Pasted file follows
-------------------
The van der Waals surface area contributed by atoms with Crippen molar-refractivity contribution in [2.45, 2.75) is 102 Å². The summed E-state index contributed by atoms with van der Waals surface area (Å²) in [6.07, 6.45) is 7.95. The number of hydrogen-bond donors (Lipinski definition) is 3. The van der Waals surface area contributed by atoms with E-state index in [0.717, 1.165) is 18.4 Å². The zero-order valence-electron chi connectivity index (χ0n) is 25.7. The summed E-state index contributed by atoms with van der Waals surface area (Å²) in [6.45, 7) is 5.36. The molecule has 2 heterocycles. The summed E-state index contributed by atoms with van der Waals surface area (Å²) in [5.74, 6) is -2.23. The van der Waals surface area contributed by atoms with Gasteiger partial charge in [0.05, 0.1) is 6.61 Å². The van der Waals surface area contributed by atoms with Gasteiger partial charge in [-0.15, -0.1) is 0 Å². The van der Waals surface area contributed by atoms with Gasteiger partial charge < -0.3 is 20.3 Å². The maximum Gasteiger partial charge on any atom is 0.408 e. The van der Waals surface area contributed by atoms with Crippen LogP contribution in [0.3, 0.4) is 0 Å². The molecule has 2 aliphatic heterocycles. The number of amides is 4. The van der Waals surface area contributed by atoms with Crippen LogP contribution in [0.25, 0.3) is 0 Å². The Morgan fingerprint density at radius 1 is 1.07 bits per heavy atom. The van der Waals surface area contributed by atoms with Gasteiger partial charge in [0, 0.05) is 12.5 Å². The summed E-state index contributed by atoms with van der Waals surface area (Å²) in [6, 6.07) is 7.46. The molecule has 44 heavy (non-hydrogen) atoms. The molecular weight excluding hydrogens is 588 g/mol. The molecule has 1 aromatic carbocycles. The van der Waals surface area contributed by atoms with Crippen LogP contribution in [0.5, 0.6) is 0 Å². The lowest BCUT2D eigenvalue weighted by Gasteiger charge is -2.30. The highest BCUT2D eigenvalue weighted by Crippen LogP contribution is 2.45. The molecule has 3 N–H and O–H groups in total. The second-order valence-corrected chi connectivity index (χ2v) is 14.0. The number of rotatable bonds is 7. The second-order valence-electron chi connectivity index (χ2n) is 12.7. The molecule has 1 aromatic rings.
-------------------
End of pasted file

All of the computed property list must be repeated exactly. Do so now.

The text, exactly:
The van der Waals surface area contributed by atoms with Crippen molar-refractivity contribution in [2.45, 2.75) is 102 Å². The summed E-state index contributed by atoms with van der Waals surface area (Å²) in [6.07, 6.45) is 7.95. The number of hydrogen-bond donors (Lipinski definition) is 3. The van der Waals surface area contributed by atoms with E-state index in [0.717, 1.165) is 18.4 Å². The zero-order valence-electron chi connectivity index (χ0n) is 25.7. The summed E-state index contributed by atoms with van der Waals surface area (Å²) in [6.45, 7) is 5.36. The molecule has 2 heterocycles. The summed E-state index contributed by atoms with van der Waals surface area (Å²) in [5.74, 6) is -2.23. The van der Waals surface area contributed by atoms with Gasteiger partial charge in [0.05, 0.1) is 6.61 Å². The van der Waals surface area contributed by atoms with Gasteiger partial charge in [-0.15, -0.1) is 0 Å². The van der Waals surface area contributed by atoms with Gasteiger partial charge < -0.3 is 20.3 Å². The maximum Gasteiger partial charge on any atom is 0.408 e. The van der Waals surface area contributed by atoms with Crippen LogP contribution in [0.3, 0.4) is 0 Å². The molecule has 2 aliphatic heterocycles. The number of amides is 4. The van der Waals surface area contributed by atoms with Crippen LogP contribution in [0.25, 0.3) is 0 Å². The Morgan fingerprint density at radius 1 is 1.07 bits per heavy atom. The van der Waals surface area contributed by atoms with Gasteiger partial charge in [0, 0.05) is 12.5 Å². The summed E-state index contributed by atoms with van der Waals surface area (Å²) in [6, 6.07) is 7.46. The molecule has 44 heavy (non-hydrogen) atoms. The molecular weight excluding hydrogens is 588 g/mol. The molecule has 1 aromatic carbocycles. The van der Waals surface area contributed by atoms with Crippen LogP contribution in [0.5, 0.6) is 0 Å². The lowest BCUT2D eigenvalue weighted by Gasteiger charge is -2.30. The highest BCUT2D eigenvalue weighted by Crippen LogP contribution is 2.45. The molecule has 3 N–H and O–H groups in total. The second-order valence-corrected chi connectivity index (χ2v) is 14.0. The number of rotatable bonds is 7. The second-order valence-electron chi connectivity index (χ2n) is 12.7. The molecule has 1 aromatic rings.